Competition Act 1998 decision: international money remittance

On 30 November 2023, we decided that 3 firms offering international money remittance services had breached competition law. 

We found that these 3 money transfer firms coordinated on certain exchange rates and certain transaction fees between 18 February 2017 and 31 May 2017 and so fixed prices charged to consumers in Glasgow looking to send money to Pakistan.  

We fined the firms a combined total of over £150,000. 

The below case study summarises the FCA’s decision and provides some key lessons aimed at helping firms and relevant employees to comply with competition law.  

Read a non-confidential version of our decision in full (PDF)

Read our press release

Case study: International money remittance

Consumers and businesses can transfer money abroad using international money remittance. Consumers often use this service to transfer money to family and friends who live overseas. 

During the period relevant to our decision, the 3 firms were involved in providing international money remittance to consumers in Glasgow who wanted to transfer money to Pakistan.  

The money transfer firms  

The FCA decided the following money transfer firms breached competition law: 

  • Dollar East (International Travel & Money Transfer) Ltd 
  • Hafiz Bros Travel & Money Transfer Limited 
  • LCC Trans-Sending Limited (including its parent company, Small World Financial Services Group Limited), trading as Small World 

What happened 

On 15 February 2017, Small World opened its first and only branch in Glasgow. Before this, Small World had operated in Glasgow through a network of money transfer agents only, many located near to Small World’s new directly managed branch.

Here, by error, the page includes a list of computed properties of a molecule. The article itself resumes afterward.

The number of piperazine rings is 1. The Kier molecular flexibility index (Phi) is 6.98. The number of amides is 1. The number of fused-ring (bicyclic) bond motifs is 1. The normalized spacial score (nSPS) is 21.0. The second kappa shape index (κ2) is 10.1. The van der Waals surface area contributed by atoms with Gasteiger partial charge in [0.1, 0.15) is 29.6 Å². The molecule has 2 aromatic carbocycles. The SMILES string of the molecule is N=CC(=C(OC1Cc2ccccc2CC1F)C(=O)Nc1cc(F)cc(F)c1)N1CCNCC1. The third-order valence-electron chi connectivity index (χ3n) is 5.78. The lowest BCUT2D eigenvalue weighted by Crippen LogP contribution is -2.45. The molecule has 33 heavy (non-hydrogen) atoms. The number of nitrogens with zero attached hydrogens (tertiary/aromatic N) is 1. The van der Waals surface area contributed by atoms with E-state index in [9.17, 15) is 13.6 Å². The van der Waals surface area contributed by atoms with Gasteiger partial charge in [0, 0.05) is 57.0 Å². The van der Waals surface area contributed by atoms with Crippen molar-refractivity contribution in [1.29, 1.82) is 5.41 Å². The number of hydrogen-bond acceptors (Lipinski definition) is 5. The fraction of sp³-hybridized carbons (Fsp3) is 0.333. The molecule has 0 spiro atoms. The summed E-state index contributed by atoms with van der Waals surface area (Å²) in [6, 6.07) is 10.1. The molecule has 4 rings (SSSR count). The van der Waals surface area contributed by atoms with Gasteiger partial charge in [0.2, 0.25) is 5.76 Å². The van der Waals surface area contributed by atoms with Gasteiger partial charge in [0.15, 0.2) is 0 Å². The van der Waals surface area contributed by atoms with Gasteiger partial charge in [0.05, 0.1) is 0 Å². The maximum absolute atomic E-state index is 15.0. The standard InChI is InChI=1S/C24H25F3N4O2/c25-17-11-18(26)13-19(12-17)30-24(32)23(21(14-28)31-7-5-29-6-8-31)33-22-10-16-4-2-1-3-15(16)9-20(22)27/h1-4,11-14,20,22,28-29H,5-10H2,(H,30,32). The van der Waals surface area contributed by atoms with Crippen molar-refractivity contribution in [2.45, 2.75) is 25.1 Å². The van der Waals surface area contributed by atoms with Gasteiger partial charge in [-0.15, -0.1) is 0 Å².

Several Glasgow-based money transfer agents active in providing UK to Pakistan remittance services had formed a group called the ‘Glasgow Money Transfer Association’ or ‘GMTA’. Both Dollar East and Hafiz Bros were members of the GMTA and individuals working at Dollar East and Hafiz Bros were part of a WhatsApp group with other GMTA members which was created in January 2017. 

Soon after Small World’s Glasgow branch opened, certain GMTA agents applied pressure on Small World to change its pricing at the new branch.

They thought Small World’s Glasgow branch was offering customers better prices (in the form of better exchange rates and lower transaction fees) than GMTA members were offering their customers for transferring money to Pakistan. Certain GMTA members threatened to boycott Small World (that is, stop distributing its remittance services in their capacity as money transfer agents) if Small World’s Glasgow branch continued its pricing policy.

After meeting certain GMTA members, certain Small World employees agreed to join the GMTA’s WhatsApp group. This was to learn of and offer its Glasgow customers a UK to Pakistan exchange rate that was circulated within the WhatsApp group by Hafiz Bros and applied by other GMTA members such as Dollar East.

Small World also agreed, with certain exceptions, to charge a £5 fee at its Glasgow branch for remittances to Pakistan. This was in line with the £5 fee that other GMTA members, such as Dollar East, had agreed to charge their customers.